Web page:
Four died in blazing Portsmouth naval outfitters

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On the night of April 16, 1912, a terrible fire broke out in the premises of a naval outfitters at 94, 94A & 94B Queen Street, Portsea. The buildings were opposite the Camden pub.

At that time there was a small island of buildings surrounded by Queen Street to the south, the dockyard wall and Admiralty Road to the north.

The owner, Harry Harrison, had taken over the building in 1908 .

The fire was so ferocious it killed four people, a mother and her two children and a servant girl.

By the time Inspector Ogburn and his men arrived the building was ablaze.

The one adult survivor was Harry who escaped with his four-month-old son, Cecil.

He ran to the window fronting Queen Street where there were some men on the pavement below. They called to him to drop the baby into their arms, but he refused and disappeared back inside the building only to re-appear some moments later clutching an eiderdown which he tossed down to the men.

The men stretched the eiderdown taught and Harry dropped his son into their safe keeping. Harry thought he was too heavy to jump, went back inside the building and escaped through a rear window.

By the time the police fire brigade arrived the house was a raging inferno. They were helped by constables from the Portsea division and also men from the Dockyard police force who had dashed to the scene.

Somehow the firemen managed to save one of Harry’s other children, seven-year-old Celia.

Harry’s wife Flora, 26, and two other children Philip, four, and Sarah, two, died. Ellie Amelia (Nellie) Mason, a 16-year-old servant, was also killed.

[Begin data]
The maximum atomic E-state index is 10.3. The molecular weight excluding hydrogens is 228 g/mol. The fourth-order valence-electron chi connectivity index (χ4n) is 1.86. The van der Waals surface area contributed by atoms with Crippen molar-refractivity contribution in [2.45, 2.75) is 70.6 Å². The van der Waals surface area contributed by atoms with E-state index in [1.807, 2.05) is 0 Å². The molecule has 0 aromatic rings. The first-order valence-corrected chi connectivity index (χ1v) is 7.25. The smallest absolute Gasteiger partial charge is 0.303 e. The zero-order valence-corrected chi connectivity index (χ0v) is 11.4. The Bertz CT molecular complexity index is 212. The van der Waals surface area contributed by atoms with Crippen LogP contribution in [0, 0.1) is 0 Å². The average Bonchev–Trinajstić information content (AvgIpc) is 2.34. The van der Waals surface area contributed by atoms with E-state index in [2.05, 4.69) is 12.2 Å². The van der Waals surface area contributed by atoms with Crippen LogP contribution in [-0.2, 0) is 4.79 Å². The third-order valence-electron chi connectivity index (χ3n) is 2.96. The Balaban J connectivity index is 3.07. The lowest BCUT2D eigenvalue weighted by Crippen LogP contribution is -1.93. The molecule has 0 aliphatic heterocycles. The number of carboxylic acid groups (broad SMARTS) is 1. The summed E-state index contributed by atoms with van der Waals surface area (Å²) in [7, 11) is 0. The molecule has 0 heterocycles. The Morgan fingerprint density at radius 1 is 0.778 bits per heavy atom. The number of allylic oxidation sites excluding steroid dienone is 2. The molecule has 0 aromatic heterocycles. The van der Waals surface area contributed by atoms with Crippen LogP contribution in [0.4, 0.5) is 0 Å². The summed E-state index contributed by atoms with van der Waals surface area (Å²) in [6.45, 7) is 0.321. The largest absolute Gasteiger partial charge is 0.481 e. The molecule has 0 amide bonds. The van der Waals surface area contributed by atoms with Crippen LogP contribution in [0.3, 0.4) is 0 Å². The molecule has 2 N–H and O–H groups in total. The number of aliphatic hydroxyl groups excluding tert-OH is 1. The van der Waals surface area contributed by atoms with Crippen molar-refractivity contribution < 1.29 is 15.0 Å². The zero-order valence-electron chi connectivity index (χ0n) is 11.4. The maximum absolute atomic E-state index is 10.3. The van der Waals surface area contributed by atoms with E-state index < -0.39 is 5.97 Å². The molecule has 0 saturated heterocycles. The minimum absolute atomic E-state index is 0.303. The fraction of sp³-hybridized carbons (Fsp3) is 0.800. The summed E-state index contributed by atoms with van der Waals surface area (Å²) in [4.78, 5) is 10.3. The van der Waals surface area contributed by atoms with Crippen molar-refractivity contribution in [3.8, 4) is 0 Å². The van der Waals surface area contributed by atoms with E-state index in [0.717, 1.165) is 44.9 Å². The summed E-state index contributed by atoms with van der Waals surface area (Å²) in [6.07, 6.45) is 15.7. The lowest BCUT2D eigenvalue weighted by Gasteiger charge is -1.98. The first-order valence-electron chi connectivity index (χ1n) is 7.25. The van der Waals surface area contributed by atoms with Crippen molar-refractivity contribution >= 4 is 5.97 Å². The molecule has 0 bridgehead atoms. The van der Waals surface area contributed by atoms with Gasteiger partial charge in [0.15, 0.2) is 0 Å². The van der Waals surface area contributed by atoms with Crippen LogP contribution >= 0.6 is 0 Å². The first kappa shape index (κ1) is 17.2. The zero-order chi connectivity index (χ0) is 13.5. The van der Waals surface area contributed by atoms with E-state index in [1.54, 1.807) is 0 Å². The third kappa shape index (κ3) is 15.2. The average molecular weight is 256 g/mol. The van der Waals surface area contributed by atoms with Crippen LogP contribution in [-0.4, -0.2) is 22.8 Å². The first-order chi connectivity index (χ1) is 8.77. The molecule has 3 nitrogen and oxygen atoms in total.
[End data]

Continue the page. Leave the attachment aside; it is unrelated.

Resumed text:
Their bodies were recovered four hours after the alarm was raised and they were taken to the Camden pub.

Police Surgeon Dr Lysander Maybury inspected the bodies and confirmed they all died from smoke inhalation. Burns to the bodies occurred after death.

Also taken to the pub was Harry and his son.

Although the bodies were found on the second floor the fire appears to have started under the stairs leading to it.

On being interviewed Harry said he and his wife were in bed when the smell of smoke woke him. He went into the children’s room and grabbed hold of Cecil.

All of a sudden the place was ablaze and there was no way he could get to the other children or his wife.

Perhaps opening the window enhanced the fire although there was no wind that night to fan the flames.

The house, which at one time had been a pub, was built of wood and plaster with no cement floors of course. The flames would have spread like wildfire through the tinder-dry building.

But there is an odd end to this story – the fate of the toddler dropped from the window, four-month old baby Cecil.

It appears that when the baby was dropped into the eiderdown he was passed from man to man until reaching the arms of the childless couple who ran the Camden pub, Harry Reed and his wife. It appears they took the baby in and kept him as their own.

Eventually Flora’s parents traced him to the pub and the landlord and his wife were heartbroken when Cecil was taken from them.

Flora, Philip and Celia were buried in a family plot in the Jewish section of Kingston Cemetery.

Nellie was laid to rest in the Anglican section 200 yards away.